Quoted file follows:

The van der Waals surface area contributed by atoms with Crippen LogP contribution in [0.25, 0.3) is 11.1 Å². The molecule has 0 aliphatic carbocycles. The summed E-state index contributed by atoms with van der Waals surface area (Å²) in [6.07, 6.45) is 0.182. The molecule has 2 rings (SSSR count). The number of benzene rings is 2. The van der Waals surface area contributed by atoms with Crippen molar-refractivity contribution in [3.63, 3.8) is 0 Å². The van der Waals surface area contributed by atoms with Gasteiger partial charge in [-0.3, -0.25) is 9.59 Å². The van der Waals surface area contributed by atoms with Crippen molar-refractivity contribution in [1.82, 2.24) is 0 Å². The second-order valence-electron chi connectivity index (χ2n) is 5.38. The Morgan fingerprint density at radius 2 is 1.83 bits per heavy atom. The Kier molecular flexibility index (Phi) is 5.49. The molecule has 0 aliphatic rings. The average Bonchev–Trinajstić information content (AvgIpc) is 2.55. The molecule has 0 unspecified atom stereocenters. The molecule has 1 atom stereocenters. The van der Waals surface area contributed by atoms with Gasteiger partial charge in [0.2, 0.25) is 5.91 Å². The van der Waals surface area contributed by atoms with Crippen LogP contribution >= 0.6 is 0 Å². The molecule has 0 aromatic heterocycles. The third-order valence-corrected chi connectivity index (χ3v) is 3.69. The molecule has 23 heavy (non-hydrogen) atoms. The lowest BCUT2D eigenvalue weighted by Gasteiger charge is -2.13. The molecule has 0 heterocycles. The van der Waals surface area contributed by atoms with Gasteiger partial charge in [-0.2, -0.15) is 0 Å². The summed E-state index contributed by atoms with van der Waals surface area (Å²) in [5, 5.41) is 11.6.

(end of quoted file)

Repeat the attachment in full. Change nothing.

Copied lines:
The van der Waals surface area contributed by atoms with Crippen LogP contribution in [0.25, 0.3) is 11.1 Å². The molecule has 0 aliphatic carbocycles. The summed E-state index contributed by atoms with van der Waals surface area (Å²) in [6.07, 6.45) is 0.182. The molecule has 2 rings (SSSR count). The number of benzene rings is 2. The van der Waals surface area contributed by atoms with Crippen molar-refractivity contribution in [3.63, 3.8) is 0 Å². The van der Waals surface area contributed by atoms with Gasteiger partial charge in [-0.3, -0.25) is 9.59 Å². The van der Waals surface area contributed by atoms with Crippen molar-refractivity contribution in [1.82, 2.24) is 0 Å². The second-order valence-electron chi connectivity index (χ2n) is 5.38. The Morgan fingerprint density at radius 2 is 1.83 bits per heavy atom. The Kier molecular flexibility index (Phi) is 5.49. The molecule has 0 aliphatic rings. The average Bonchev–Trinajstić information content (AvgIpc) is 2.55. The molecule has 0 unspecified atom stereocenters. The molecule has 1 atom stereocenters. The van der Waals surface area contributed by atoms with Gasteiger partial charge in [0.2, 0.25) is 5.91 Å². The van der Waals surface area contributed by atoms with Crippen LogP contribution >= 0.6 is 0 Å². The molecule has 0 aromatic heterocycles. The third-order valence-corrected chi connectivity index (χ3v) is 3.69. The molecule has 23 heavy (non-hydrogen) atoms. The lowest BCUT2D eigenvalue weighted by Gasteiger charge is -2.13. The molecule has 0 heterocycles. The van der Waals surface area contributed by atoms with Gasteiger partial charge in [-0.2, -0.15) is 0 Å². The summed E-state index contributed by atoms with van der Waals surface area (Å²) in [5, 5.41) is 11.6.